Black politicians speak out about the ‘white male club’ of British politics and how Black Lives Matter gives them hope

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Black History Month has arrived in the UK during a period of intense debate and anger about the racism black people still suffer across the globe in the wake of the tragic death of George Floyd and the subsequent Black Lives Matter protests.

Business Insider spent the past week speaking to black members from across the UK Parliament about their own experience of being a black person in British politics and the difference the Black Lives Matter movement has made.

These MPs spoke frankly about the discrimination and challenges they have suffered in their careers, both inside and outside parliament, and even within their own party.

And yet despite that discrimination, they also all spoke about why the Black Lives Matter movement has made them more optimistic that things can now change for the better.

What was your experience of entering politics as a black person?

Abena Oppong-Asare (Labour MP for Erith and Thamesmead): At the time I was running to become a councillor there was only one black councillor out of 63 [on Bexley council] and that year we went from one to six out of 63, which was a bit of a culture shock for some of the councillors there, who apparently couldn’t tell the difference between me and other black councillors, even though we didn’t look alike. That was something I experienced repeatedly.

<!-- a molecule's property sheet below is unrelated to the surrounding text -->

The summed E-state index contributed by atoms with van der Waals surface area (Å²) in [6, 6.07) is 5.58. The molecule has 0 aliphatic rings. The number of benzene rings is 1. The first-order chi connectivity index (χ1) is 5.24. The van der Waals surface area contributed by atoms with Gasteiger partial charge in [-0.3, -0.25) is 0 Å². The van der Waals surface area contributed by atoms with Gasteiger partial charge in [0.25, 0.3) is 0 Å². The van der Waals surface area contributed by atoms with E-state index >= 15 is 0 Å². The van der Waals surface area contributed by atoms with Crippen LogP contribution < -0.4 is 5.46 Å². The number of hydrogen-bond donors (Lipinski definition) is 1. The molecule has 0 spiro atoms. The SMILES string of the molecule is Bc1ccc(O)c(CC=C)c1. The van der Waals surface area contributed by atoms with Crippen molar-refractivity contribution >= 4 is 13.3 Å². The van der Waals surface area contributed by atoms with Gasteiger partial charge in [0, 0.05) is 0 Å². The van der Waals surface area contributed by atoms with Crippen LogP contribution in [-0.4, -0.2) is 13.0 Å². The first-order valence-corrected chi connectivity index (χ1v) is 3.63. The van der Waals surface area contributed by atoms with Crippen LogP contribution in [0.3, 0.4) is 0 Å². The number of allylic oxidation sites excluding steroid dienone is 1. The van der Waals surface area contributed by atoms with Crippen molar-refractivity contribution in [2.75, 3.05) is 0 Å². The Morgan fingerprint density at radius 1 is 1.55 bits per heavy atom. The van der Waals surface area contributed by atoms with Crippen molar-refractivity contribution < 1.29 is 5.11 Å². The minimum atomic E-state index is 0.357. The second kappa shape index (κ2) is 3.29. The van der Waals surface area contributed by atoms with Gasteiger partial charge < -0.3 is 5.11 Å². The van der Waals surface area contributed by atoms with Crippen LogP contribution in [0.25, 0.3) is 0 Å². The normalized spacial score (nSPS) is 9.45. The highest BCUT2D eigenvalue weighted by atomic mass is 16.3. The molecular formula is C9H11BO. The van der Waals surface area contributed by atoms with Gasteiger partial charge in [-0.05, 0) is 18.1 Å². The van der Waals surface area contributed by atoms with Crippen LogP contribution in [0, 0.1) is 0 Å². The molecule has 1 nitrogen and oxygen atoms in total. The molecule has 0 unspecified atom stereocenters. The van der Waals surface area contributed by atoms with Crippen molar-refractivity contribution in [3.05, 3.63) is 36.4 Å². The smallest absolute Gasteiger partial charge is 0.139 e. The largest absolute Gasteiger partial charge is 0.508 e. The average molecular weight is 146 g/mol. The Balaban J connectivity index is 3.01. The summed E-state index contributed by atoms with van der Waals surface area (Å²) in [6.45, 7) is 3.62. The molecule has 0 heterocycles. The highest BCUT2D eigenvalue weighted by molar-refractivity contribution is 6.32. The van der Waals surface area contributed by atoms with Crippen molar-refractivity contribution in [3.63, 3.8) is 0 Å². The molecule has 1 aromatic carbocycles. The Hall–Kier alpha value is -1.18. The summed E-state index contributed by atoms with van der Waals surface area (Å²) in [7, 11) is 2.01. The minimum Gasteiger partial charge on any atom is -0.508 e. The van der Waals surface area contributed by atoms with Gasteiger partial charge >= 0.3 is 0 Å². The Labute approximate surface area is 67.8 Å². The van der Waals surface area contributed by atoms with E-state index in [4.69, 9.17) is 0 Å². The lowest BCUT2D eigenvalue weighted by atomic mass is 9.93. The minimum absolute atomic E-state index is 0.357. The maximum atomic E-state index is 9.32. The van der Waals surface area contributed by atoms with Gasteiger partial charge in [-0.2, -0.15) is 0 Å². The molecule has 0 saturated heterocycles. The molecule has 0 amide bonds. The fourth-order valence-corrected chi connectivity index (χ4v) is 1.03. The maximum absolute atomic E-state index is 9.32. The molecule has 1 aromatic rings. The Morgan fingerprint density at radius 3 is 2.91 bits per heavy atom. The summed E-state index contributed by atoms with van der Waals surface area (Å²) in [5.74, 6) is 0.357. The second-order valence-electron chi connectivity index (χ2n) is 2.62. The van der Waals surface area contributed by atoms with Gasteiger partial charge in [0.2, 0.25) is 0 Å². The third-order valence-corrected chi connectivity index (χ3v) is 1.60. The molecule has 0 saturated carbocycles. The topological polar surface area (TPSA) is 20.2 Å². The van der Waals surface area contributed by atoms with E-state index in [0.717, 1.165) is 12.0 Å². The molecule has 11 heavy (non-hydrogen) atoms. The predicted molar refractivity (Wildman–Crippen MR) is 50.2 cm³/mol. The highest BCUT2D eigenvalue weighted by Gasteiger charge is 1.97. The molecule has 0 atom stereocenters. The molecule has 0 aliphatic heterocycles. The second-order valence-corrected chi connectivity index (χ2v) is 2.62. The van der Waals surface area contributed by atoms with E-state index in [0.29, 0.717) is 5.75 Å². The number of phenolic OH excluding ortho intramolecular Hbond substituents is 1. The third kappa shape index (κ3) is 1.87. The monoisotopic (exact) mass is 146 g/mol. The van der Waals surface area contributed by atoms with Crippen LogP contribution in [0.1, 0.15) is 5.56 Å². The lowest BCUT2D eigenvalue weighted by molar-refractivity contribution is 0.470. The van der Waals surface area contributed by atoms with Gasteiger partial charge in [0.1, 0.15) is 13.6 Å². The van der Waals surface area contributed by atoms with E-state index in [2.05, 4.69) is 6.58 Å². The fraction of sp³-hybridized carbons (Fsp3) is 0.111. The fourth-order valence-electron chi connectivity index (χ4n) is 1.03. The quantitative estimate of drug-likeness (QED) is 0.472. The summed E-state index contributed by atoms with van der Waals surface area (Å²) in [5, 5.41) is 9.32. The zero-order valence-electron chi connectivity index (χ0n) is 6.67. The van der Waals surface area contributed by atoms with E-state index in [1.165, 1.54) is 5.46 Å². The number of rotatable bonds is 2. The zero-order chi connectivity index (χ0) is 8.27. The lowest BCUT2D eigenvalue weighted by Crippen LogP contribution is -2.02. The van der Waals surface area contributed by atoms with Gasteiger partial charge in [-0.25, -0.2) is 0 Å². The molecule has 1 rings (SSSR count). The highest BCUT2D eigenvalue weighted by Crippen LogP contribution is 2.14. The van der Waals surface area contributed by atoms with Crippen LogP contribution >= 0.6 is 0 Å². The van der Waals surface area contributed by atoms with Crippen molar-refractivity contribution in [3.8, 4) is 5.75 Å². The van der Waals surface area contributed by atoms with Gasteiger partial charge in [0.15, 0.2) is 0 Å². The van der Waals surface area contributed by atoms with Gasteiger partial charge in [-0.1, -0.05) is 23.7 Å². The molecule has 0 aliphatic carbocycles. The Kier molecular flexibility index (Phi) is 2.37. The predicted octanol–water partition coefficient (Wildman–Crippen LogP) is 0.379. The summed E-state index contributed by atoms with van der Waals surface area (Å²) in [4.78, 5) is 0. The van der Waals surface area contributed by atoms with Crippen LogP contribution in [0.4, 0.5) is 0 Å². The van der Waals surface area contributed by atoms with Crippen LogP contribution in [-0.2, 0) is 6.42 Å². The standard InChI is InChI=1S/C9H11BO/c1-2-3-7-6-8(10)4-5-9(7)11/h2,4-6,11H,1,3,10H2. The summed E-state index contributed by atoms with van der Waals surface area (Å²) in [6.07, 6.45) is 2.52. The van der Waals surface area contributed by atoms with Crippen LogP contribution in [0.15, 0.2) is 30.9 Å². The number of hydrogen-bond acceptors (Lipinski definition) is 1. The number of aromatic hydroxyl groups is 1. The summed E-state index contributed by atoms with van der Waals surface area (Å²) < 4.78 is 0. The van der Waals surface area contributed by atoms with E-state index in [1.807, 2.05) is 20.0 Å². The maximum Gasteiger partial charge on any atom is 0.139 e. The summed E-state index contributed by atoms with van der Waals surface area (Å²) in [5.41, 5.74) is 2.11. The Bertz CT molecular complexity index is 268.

Florence Eshalomi (Labour MP for Vauxhall): I will always remember my first council advice surgery when this gentleman came in and said he’d like to see one of the councillors and I said ‘Hi, I’m one of the councillors ‘and he said ‘no I’d like to see one of the real councillors…’

I thought to myself ‘how do I deal with this situation now?’ because it is a case of this man probably thought I was too young, he probably thought what is this black girl doing here and he probably thought she probably doesn’t know anything about politics and how the hell did she get elected?…

I didn’t solve the issue for him but I did raise it with the officers and he came back a few months later and said thank you and it’s just things like that where you realised being a black woman involved in politics was not going to be an easy ride. People were always going to question whether you should be there and I thought ‘wow, is this going to be how it is going to be?’ But that never stopped me and that never deterred me.

Was Parliament a welcoming place for you as a black person?

Eshalomi: There was a sense of ‘oh my gosh, little old me from Brixton is now sitting on these green benches’ and you just think wow, what an absolute honour and privilege.

But you do get that sense that it is still a white male club.

Being curious, walking around you get lost still, and come across corridors and doors where it says ‘gentlemen only’ and I’m like ‘What the hell? What do you mean gentleman only? Seriously?’

David Lammy …read more

Source:: Business Insider


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